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Texting Up, Talking Down

The New York Times reports that for the first time SMS (Texting) was more popular than talk.

In the fourth quarter of 2007, American cellphone subscribers for the first time sent text messages more than they phoned, according to Nielsen Mobile. Since then, the average subscriber’s volume of text messages has shot upward by 64 percent, while the average number of calls has dropped slightly.

This is wonderfully supportive story for the traditional telcos who operate or are investing in mobile networks, but also a huge and supportive story for the services like client Palringo, plus Meebo and Nimbuzz, all of which are into the no cost (other than a data plan) IM world.

The use of SMS brings high profit to the carriers. Just as Skype and other IP based voice and IM services have cut into the traditional land line business for calls (something that likely was not reflected in the study, and wasn't referred to in story) through disruption, these next generation cross service platforms will also begin to erode and disrupt the user base of SMS as they'll offer more robustness than the original. As the carriers offer more data plans at lower prices these services will cut into the share of SMS revenue simply because they offer more and are "cool."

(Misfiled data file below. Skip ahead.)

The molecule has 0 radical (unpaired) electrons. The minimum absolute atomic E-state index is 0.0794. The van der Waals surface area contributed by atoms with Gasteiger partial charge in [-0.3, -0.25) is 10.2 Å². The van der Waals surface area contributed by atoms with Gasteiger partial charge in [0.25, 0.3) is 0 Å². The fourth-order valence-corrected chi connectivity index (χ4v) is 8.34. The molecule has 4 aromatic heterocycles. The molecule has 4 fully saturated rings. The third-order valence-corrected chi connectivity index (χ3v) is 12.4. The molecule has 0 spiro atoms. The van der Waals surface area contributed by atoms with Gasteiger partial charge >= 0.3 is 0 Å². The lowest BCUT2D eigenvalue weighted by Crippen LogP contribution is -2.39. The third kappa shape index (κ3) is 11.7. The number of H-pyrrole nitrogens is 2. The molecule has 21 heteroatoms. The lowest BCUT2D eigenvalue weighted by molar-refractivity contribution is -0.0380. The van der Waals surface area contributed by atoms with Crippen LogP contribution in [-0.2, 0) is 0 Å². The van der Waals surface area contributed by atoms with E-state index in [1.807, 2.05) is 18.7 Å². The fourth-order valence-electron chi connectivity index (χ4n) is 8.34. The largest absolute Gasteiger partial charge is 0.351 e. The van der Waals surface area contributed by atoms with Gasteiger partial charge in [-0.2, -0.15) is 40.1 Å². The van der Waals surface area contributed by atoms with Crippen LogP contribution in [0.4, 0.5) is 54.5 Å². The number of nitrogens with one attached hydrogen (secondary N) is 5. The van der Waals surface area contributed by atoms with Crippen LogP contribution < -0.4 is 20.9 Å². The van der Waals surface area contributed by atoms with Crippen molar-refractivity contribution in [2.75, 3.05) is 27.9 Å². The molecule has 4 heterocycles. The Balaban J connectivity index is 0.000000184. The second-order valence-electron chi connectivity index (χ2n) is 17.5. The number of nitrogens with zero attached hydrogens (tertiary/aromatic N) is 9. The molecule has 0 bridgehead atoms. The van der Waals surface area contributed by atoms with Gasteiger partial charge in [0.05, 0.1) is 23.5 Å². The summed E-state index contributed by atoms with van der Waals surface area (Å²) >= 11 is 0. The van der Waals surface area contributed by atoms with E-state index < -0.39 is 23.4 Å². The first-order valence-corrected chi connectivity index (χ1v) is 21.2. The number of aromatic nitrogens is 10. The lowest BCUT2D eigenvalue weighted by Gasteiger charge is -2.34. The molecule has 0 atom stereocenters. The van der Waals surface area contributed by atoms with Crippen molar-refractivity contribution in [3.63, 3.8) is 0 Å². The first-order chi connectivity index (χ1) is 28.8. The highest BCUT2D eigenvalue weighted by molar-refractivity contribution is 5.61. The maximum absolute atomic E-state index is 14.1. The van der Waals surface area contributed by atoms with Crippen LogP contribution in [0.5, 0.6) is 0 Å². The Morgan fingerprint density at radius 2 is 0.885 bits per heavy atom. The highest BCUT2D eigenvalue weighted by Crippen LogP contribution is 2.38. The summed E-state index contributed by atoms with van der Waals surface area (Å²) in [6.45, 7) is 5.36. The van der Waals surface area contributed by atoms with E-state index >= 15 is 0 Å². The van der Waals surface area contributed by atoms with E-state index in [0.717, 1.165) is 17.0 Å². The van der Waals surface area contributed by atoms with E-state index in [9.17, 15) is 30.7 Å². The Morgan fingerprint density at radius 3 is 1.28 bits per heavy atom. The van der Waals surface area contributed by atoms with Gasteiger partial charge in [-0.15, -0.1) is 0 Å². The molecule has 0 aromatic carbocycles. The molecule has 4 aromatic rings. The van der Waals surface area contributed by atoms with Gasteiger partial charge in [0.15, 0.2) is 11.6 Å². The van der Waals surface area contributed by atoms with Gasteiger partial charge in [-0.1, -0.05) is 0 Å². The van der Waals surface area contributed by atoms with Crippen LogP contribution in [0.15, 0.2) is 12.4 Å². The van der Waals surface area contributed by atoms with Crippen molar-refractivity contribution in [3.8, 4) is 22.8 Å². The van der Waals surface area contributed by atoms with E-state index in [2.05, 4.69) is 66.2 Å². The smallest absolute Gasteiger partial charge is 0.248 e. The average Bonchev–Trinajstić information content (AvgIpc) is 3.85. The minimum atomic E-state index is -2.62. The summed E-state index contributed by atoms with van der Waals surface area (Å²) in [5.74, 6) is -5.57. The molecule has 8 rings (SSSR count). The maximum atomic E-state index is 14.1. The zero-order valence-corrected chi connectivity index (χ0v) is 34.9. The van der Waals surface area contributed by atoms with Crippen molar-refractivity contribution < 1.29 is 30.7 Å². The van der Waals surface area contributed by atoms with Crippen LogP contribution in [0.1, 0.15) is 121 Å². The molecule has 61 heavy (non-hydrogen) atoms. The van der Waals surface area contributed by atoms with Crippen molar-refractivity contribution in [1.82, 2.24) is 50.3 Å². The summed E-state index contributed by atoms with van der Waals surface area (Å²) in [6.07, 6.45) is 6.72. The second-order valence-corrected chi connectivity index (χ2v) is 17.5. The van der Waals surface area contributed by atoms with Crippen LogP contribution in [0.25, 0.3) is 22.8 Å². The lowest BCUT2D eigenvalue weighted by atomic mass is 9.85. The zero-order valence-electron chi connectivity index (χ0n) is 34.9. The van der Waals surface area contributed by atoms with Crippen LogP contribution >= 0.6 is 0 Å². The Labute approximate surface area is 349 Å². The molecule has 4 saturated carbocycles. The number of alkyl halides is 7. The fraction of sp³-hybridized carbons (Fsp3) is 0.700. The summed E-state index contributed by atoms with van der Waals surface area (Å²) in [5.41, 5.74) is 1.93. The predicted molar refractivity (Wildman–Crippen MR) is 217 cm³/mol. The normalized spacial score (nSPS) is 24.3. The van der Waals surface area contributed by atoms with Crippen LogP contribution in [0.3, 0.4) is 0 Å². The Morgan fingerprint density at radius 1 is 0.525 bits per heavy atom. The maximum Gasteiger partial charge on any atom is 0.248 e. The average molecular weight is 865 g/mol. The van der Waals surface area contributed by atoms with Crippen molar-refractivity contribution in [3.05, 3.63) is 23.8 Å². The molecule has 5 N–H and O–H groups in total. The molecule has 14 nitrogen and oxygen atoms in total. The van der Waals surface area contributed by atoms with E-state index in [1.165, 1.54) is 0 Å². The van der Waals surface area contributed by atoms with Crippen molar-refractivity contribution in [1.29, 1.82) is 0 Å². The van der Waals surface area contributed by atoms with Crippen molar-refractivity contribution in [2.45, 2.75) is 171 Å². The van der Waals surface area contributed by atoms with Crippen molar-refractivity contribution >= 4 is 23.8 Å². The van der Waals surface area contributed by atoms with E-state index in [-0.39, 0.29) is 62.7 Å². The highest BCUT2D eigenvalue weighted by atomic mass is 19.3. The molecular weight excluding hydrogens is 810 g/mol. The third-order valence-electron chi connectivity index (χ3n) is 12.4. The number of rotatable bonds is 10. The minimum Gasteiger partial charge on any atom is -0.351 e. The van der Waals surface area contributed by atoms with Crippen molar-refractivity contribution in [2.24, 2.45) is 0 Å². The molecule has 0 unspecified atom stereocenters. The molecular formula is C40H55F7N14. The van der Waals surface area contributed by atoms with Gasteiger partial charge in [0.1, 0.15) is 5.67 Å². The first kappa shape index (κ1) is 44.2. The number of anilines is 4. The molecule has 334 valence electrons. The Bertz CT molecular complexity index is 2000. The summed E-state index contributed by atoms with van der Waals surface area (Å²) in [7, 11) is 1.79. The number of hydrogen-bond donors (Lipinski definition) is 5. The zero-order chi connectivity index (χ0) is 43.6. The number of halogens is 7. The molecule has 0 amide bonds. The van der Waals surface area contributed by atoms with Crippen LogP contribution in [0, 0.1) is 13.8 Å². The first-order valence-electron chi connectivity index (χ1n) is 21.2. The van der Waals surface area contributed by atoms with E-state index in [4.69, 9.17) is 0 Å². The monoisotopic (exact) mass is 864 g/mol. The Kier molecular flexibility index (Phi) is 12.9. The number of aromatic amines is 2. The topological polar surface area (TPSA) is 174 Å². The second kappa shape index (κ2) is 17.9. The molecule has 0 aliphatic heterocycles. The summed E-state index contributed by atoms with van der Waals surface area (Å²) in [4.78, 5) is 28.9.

The coolness factor can't be overlooked. It plays a big part in the youth of our generation adopting something. Just as Skype was/is a cool way to communicate, these new services bring that same degree of "coolness" and as colleague Bill Ryan likes to say, "it's all about Speed To Cool."

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